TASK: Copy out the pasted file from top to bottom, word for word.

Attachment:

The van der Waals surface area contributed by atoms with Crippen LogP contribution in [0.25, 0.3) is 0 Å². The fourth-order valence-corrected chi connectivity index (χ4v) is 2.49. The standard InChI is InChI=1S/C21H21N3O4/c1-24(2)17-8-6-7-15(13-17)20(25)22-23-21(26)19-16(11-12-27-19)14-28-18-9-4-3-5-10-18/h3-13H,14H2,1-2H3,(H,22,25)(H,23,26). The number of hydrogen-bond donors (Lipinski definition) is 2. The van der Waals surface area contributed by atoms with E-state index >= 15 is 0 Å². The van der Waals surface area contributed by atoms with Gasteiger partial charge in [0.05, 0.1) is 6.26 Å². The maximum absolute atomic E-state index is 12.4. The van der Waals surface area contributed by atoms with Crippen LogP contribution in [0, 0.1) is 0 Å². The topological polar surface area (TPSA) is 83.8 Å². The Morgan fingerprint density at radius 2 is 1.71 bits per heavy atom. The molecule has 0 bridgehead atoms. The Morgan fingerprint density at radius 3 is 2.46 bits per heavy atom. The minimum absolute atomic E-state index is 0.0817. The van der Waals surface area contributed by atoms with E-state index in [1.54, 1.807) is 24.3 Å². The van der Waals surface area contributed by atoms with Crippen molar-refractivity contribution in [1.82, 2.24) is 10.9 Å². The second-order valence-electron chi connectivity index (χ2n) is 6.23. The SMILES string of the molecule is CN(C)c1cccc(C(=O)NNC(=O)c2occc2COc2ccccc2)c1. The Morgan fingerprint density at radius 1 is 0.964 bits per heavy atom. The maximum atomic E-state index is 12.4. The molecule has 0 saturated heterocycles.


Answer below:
The van der Waals surface area contributed by atoms with Crippen LogP contribution in [0.25, 0.3) is 0 Å². The fourth-order valence-corrected chi connectivity index (χ4v) is 2.49. The standard InChI is InChI=1S/C21H21N3O4/c1-24(2)17-8-6-7-15(13-17)20(25)22-23-21(26)19-16(11-12-27-19)14-28-18-9-4-3-5-10-18/h3-13H,14H2,1-2H3,(H,22,25)(H,23,26). The number of hydrogen-bond donors (Lipinski definition) is 2. The van der Waals surface area contributed by atoms with E-state index >= 15 is 0 Å². The van der Waals surface area contributed by atoms with Gasteiger partial charge in [0.05, 0.1) is 6.26 Å². The maximum absolute atomic E-state index is 12.4. The van der Waals surface area contributed by atoms with Crippen LogP contribution in [0, 0.1) is 0 Å². The topological polar surface area (TPSA) is 83.8 Å². The Morgan fingerprint density at radius 2 is 1.71 bits per heavy atom. The molecule has 0 bridgehead atoms. The Morgan fingerprint density at radius 3 is 2.46 bits per heavy atom. The minimum absolute atomic E-state index is 0.0817. The van der Waals surface area contributed by atoms with E-state index in [1.54, 1.807) is 24.3 Å². The van der Waals surface area contributed by atoms with Crippen molar-refractivity contribution in [1.82, 2.24) is 10.9 Å². The second-order valence-electron chi connectivity index (χ2n) is 6.23. The SMILES string of the molecule is CN(C)c1cccc(C(=O)NNC(=O)c2occc2COc2ccccc2)c1. The Morgan fingerprint density at radius 1 is 0.964 bits per heavy atom. The maximum atomic E-state index is 12.4. The molecule has 0 saturated heterocycles.